Whatever the case, my "official" meeting with Vicky McDonald took place in a GED class in New Albany, MS in 1978. I was there trying to correct the mistake I had made by dropping out of school. Vicky was there trying to graduate early so she could go ahead and start college. I thought that she was one of the prettiest, most lady like girls I had ever seen, so I gathered my nerve and asked her out. She turned me down.
Vicky told me that she liked me, but that she did not date guys who did not go to church. This did not set well with me and I decided to just leave her alone. I found that I could not leave her alone. I began attending the Myrtle Church of the Lord Jesus Christ so I could see this girl, and she began to tell me more about a Jesus that I thought I knew but never really had. I received the Holy Ghost on July 14, 1978.
Vicky and I were married on December 1, 1978 and God blessed our little home 11 months later on November 1, 1979 with a baby girl we named Jennifer Beth.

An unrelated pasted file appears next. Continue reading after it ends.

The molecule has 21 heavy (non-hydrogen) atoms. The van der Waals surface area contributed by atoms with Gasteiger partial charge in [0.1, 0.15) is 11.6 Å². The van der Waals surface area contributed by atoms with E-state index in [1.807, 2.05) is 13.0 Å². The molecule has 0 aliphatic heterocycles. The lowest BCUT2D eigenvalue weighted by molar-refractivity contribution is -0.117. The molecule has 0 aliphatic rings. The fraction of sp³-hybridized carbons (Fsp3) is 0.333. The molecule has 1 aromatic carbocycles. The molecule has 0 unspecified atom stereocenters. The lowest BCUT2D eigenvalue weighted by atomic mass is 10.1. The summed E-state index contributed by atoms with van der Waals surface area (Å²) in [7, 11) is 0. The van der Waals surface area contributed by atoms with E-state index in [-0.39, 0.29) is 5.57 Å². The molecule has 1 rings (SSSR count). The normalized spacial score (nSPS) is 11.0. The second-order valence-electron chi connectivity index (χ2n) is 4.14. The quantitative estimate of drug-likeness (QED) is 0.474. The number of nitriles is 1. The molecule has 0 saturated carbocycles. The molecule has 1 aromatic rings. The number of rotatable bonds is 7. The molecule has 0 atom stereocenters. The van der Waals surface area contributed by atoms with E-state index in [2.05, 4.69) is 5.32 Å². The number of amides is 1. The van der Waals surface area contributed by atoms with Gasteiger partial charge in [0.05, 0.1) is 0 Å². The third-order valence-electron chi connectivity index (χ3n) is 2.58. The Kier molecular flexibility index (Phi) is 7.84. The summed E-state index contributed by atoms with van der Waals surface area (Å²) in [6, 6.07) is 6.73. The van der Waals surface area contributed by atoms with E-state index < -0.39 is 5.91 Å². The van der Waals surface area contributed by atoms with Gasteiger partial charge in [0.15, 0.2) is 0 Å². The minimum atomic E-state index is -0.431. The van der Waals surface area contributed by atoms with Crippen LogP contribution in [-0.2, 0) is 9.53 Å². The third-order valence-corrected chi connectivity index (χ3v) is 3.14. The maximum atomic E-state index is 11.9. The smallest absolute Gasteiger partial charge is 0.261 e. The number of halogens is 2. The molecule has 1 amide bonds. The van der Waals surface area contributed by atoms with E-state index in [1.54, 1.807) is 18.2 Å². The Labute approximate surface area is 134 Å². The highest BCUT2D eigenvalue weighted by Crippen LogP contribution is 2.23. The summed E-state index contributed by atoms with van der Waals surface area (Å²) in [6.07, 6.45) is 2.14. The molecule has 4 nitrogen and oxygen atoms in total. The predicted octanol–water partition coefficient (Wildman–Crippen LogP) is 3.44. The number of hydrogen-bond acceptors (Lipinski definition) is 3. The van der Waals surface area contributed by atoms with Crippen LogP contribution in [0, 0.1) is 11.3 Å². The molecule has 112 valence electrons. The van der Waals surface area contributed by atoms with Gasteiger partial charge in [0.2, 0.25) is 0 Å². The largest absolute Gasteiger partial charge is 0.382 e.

The one thing that has most inspired me about this wonderful lady is that she is not a "settler." If she believes that things can be better, she works to make them better. The phrase, "good enough" has never felt right in her mouth and she rarely, if ever, uses it. I've seen her rise to the top anywhere she's ever been, though there have been a couple of places that she just didn't bother staying with long enough to waste her time.
I won't go into all of the times when she's encouraged me, believed in me, and kept me going when I'd just rather have quit. I've seen her do so much with so little. I've seen her work to rise above her situation rather than to accept it and complain about it. I watched her earn her Bachelors degree in education, then go on to earn her Masters, all while balancing the life of a working wife and mother. I've held her hand at her very lowest and stood beside her on her mountain tops. She's stayed by my side through heart surgery as well as heartache. She's the mother that has encouraged, nay, insisted that our daughter not only reach for but work for her dreams. She's the Nana that is all-consumed with loving our granddaughters. I've never had a better friend or someone who was more a part of my very soul than this lady. I love her with all of my heart.